Most of us eat half a dozen meats, half a dozen veg, and then spuds, rice, or bread.  Bit of fruit and some sugary confections.

It's necessary, usually pleasant, but incredibly repetitive.

So I'm at a loss how people get so excited about it, that there is a huge industry based upon its fancy preparation, and that people will pay a six figure sum for what, to me, will always be a bit of grub.

I have eaten in, and been left entirely cold by, the reverent atmosphere in posh restaurants.  Where everyone obsesses about their choice and raves about what is, say, a decent bit of lamb.

I really don't get this. Celebrity chefs, posh restaurants, whole TV series on day in day out, Saturday mornings spent watching someone doing their cooking.

I remember the UK food in the 1970s, so I'm not ungrateful for the changes in attitudes.

If you are irritated by some people posturing, you could try this test on them. If they're not supertasters or at least in the medium-high number of papillae, they're probably talking out of their arses. As you will be aware though, you won't make friends by pointing this out! :-)

http://www.bbc.co.uk/science/0/22941835

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I didn't pay much interest until I started cooking food, which was only about 18 months ago. Prior to that, it was nice to go out for a meal - you'd get to choose different options, maybe something more imaginative, someone else cooks, and you can while away an hour or two in nice surroundings.

The likes of Heston Blumenthal make "food as art", I might go if we lived near there - actually we're not that far from his restaurant but I wouldn't bother driving a long way - for a unique food experience but I doubt it would be a regular thing.

For everything else - when you're a vegetarian, country pubs will tend to offer, at best, a risotto or a veg-burger so the menus are usually dull but I am impressed when there is something out of the ordinary - brie and watermelon salad for instance. I could have got that recipe from a book, it's not that obscure, but it's nice to have someone else prepare it properly.

When you can cook, and you've managed to rustle up some really nice meals - the best moussaka I've ever had is the one that I made myself, he says modestly, you then become more easily disappointed with mediocre restaurants.

And you also then realise that the trick is basically to stuff lots of butter into dishes, like some sort of secret ingredient - especially pasta dishes in sauce, where the butter swims on top of the sauce like an oil slick.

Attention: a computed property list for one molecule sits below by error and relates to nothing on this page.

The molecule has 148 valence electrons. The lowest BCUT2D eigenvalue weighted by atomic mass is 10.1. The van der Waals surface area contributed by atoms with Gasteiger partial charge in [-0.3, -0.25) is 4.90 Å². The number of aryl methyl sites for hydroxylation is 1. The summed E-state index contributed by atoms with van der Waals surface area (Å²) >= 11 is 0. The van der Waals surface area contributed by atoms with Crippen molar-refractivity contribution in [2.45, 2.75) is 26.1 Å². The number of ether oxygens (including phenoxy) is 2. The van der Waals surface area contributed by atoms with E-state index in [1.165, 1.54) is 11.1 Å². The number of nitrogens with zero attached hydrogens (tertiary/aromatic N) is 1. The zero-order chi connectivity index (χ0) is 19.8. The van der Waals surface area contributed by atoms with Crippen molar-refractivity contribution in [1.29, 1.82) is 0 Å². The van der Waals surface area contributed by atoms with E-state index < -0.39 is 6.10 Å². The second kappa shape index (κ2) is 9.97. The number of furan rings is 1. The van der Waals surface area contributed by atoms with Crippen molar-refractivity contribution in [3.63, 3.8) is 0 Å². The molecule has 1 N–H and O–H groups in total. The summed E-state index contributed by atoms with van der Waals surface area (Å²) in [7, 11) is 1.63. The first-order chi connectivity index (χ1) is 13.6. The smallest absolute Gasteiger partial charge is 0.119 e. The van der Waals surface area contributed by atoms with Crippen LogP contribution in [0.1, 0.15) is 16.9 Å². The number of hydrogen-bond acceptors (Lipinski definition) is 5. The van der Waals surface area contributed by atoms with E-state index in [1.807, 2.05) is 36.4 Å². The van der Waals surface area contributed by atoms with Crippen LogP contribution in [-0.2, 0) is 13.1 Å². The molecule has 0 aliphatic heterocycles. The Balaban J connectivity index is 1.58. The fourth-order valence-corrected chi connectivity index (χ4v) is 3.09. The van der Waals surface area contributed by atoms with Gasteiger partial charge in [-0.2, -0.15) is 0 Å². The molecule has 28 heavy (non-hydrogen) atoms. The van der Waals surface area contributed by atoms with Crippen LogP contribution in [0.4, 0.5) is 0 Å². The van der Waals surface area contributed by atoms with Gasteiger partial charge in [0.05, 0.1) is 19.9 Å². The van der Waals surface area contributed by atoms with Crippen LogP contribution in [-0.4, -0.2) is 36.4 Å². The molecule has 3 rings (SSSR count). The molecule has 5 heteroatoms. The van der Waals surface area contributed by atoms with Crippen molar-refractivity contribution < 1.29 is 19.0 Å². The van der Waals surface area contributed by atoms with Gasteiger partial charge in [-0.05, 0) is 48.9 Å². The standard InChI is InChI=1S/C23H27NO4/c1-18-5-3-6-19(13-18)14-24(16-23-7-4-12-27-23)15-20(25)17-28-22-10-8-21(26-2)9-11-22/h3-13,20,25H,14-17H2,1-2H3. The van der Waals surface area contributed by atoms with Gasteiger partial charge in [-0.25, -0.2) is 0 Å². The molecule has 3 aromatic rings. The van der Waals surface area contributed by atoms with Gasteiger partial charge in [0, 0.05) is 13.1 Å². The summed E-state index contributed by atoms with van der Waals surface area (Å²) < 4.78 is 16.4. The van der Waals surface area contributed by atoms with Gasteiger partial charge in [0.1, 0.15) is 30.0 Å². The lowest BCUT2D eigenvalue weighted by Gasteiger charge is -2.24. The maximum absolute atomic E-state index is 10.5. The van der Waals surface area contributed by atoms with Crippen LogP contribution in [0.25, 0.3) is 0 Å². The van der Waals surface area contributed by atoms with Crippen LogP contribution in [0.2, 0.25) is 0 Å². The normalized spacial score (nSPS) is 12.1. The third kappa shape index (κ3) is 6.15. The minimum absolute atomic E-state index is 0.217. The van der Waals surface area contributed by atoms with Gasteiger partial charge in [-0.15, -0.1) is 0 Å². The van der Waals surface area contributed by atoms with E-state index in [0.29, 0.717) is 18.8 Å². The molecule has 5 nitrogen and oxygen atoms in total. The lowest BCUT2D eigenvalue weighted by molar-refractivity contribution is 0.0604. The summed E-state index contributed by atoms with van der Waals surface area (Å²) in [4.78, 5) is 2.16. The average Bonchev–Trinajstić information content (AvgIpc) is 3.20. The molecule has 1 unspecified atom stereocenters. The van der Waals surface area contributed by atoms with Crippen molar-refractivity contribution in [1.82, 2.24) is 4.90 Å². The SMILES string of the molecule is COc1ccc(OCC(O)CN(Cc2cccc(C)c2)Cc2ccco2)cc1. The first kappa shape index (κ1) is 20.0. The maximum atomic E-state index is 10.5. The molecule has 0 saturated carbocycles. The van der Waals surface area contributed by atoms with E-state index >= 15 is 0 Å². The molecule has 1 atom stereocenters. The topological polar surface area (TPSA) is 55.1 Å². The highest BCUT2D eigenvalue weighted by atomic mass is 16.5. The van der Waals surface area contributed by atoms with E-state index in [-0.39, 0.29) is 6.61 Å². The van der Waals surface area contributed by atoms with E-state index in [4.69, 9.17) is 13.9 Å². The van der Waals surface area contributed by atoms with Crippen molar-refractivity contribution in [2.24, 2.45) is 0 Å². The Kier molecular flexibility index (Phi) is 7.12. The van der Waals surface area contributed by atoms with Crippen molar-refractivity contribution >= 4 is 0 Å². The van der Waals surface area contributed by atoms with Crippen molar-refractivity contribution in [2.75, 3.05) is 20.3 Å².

We do have a very posh pub just near here, within walking distance - it has won Hampshire's pub of the year before. We go there occasionally - maybe three times a year.

Drinks, two courses, port, cheese and wine for two, and £120 or more can disappear very easily. Is it worth £120? No, not really. That's why we don't go very often.

Edited by DTMark

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18 minutes ago, DTMark said:

And you also then realise that the trick is basically to stuff lots of butter into dishes, like some sort of secret ingredient - especially pasta dishes in sauce, where the butter swims on top of the sauce like an oil slick.

 

That's essentially the trick of restaurant cooking. Butter, some nice coulis, a bit of height to the presentation = ££££'s.

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Also, sugar and salt. I asked the local decent pub why I couldn't get my tabbouleh as nice as theirs, they asked the chef and it turns out he adds a small amount of sugar to it, even though it's a savoury dish.

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46 minutes ago, DTMark said:

I didn't pay much interest until I started cooking food, which was only about 18 months ago. Prior to that, it was nice to go out for a meal - you'd get to choose different options, maybe something more imaginative, someone else cooks, and you can while away an hour or two in nice surroundings.

The likes of Heston Blumenthal make "food as art", I might go if we lived near there - actually we're not that far from his restaurant but I wouldn't bother driving a long way - for a unique food experience but I doubt it would be a regular thing.

For everything else - when you're a vegetarian, country pubs will tend to offer, at best, a risotto or a veg-burger so the menus are usually dull but I am impressed when there is something out of the ordinary - brie and watermelon salad for instance. I could have got that recipe from a book, it's not that obscure, but it's nice to have someone else prepare it properly.

When you can cook, and you've managed to rustle up some really nice meals - the best moussaka I've ever had is the one that I made myself, he says modestly, you then become more easily disappointed with mediocre restaurants.

And you also then realise that the trick is basically to stuff lots of butter into dishes, like some sort of secret ingredient - especially pasta dishes in sauce, where the butter swims on top of the sauce like an oil slick.

We do have a very posh pub just near here, within walking distance - it has won Hampshire's pub of the year before. We go there occasionally - maybe three times a year.